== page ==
On the unstoppable introduction and success of novel cults throughout Roman society as far as Britain, see Robert Turcan, The Cults of the Roman Empire (2nd ed., 1992; tr. Antonia Nevill, 1996) and Mary Beard, et al., Religions of Rome: Volume 1, A History (1998).
Manichaeism was such a successful innovation it had to be violently oppressed by both pagan and Christian governments alike: cf. S. N. C. Lieu, Manichaeism in the Later Roman Empire and Medieval China, 2nd ed. (1992).
Antinoös was Emperor Hadrian’s lover who drowned in the Nile, and out of grief Hadrian founded a religion around the worship of his deified boy-toy. Though probably the least successful of the religions here named, it is notable for the fact that it was completely novel, yet officially sanctioned by the Imperial government, and embraced by many Romans and others. See Origen, Against Celsus 3.36 and Royston Lambert, Beloved and God: The Story of Hadrian and Antinous (1984).
The worship of Glaucon of Abonuteichos was invented wholesale by Alexander in the 2nd century A.D., yet commanded a significant and respectable following for centuries. See: Lucian, Alexander the Quack Prophet; the relevant material in C.P. Jones, Culture and Society in Lucian (1986); Robin Lane Fox, Pagans & Christians (1986).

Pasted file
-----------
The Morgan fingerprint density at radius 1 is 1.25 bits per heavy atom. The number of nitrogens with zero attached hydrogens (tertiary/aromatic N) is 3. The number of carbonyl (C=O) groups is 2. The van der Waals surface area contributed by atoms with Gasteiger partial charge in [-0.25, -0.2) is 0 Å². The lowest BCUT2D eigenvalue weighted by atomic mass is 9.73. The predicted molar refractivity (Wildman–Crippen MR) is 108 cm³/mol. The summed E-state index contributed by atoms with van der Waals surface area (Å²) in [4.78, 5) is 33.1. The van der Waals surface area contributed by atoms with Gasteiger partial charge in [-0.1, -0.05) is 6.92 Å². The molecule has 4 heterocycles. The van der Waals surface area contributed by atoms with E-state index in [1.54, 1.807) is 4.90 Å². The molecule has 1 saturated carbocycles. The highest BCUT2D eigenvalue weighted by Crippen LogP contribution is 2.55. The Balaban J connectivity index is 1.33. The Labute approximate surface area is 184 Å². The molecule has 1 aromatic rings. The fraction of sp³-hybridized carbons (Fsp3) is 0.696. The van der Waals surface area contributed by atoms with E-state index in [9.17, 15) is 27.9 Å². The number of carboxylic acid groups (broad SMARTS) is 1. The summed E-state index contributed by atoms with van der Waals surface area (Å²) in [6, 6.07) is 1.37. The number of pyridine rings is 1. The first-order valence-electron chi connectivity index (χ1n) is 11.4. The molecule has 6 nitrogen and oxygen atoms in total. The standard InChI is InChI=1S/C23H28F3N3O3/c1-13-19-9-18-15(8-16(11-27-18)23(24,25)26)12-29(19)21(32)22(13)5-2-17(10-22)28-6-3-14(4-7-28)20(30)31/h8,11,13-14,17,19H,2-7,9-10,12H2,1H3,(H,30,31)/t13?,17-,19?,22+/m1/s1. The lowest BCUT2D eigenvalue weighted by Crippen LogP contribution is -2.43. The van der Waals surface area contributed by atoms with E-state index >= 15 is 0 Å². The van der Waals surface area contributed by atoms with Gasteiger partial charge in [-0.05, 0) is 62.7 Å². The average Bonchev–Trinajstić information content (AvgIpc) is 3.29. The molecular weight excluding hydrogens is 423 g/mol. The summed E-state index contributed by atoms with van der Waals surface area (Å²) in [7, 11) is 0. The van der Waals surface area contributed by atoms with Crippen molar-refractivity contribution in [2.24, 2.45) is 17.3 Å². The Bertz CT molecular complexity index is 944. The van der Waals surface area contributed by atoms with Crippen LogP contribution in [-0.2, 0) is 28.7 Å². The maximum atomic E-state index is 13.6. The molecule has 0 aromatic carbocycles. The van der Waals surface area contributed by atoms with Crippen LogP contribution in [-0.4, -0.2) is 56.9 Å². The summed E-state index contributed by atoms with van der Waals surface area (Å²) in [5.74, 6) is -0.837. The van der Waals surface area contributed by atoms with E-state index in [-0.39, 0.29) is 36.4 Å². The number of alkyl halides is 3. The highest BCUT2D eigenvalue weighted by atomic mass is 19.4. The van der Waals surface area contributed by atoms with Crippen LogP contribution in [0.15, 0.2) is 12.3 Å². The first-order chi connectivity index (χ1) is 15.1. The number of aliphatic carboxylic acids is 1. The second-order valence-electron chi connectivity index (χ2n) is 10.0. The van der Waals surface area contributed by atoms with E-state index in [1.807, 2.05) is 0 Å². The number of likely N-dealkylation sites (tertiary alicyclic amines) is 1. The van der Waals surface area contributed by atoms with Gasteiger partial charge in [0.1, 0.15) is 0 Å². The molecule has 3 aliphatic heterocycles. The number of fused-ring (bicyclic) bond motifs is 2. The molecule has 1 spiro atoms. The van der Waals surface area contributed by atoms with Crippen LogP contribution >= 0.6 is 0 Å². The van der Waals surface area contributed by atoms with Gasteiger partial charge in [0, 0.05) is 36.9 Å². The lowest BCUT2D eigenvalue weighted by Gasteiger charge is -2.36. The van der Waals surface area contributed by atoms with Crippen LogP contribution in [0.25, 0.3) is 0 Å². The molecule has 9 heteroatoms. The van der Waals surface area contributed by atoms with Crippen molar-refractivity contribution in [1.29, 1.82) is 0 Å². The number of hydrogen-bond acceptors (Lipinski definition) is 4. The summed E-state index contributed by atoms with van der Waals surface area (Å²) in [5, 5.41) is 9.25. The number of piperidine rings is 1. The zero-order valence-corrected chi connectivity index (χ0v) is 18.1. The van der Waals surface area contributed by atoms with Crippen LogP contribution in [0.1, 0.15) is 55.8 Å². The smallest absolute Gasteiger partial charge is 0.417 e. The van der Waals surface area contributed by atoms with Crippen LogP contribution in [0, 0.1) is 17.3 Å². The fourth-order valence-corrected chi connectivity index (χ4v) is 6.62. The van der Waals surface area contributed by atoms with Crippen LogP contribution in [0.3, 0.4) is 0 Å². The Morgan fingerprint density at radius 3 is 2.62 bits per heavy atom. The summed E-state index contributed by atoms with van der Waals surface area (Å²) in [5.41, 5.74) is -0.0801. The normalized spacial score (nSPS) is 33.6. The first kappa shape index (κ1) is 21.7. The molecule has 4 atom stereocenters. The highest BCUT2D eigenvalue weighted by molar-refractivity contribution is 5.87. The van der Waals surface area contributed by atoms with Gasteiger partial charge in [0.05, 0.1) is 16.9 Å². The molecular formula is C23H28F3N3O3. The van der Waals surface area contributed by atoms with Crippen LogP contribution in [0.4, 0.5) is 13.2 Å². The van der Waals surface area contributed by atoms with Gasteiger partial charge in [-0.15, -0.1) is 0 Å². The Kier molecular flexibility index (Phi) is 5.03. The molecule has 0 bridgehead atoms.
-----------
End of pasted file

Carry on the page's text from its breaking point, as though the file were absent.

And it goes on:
In addition, all the Greek schools of philosophy (Platonism, Epicureanism, Stoicism, Skepticism, Aristotelianism, Pythagoreanism, and so on) were not only novel when they were contrived, and yet phenomenally successful in the East, but both novel and foreign when introduced to Rome, and yet won her over as well. Note even Acts 17:21 says “all the Athenians and the foreigners living there would spend their time in nothing but telling or hearing something new.”
 Like Seneca, whose own remark we quoted in Chapter 1, Tacitus only reveals the impotence of his disdain when he says that Christianity gained purchase in Rome, “where all things hideous and shameful from every part of the world find their center and become popular” (Annals 15.44). For all his protestation, Tacitus reveals the hard truth: that the “hideous and shameful” was nevertheless popular—even in the very capital of the Roman Empire.
 This Stoic eschatology is described or analyzed in Virgil, Aeneid 6.720-60; Alexander of Aphrodisias, Commentary on Aristotle’s ‘Prior Analytics’, 180.33-6 & 181.25-31; Tatian, Address to the Greeks 6; Origen, Contra Celsum 5.20-21; John Philopon, Commentary on Aristotle’s ‘On Generation and Decay’, 314.9-12. Even before the time of Christ the idea is attacked by the Epicurean Lucretius in De Rerum Natura 3.843-64. For sources on Zoroastrian eschatology, see Note 1 in Chapter 3.
As I mention in other chapters, the common people adopted some ideas from elite philosophy (whatever was easy to grasp and agreed with popular desires), even as they rejected others. Whether the Stoic eschatology was widely popular is unknown—we have no evidence of favor or hostility to the idea—but Holding’s argument requires evidence of hostility, without which his premise is an unsupported assertion, and therefore so is his conclusion.
Copyright ©2006 by Richard Carrier. The electronic version is copyright ©2006 by Internet Infidels, Inc. with the written permission of Richard Carrier. All rights reserved.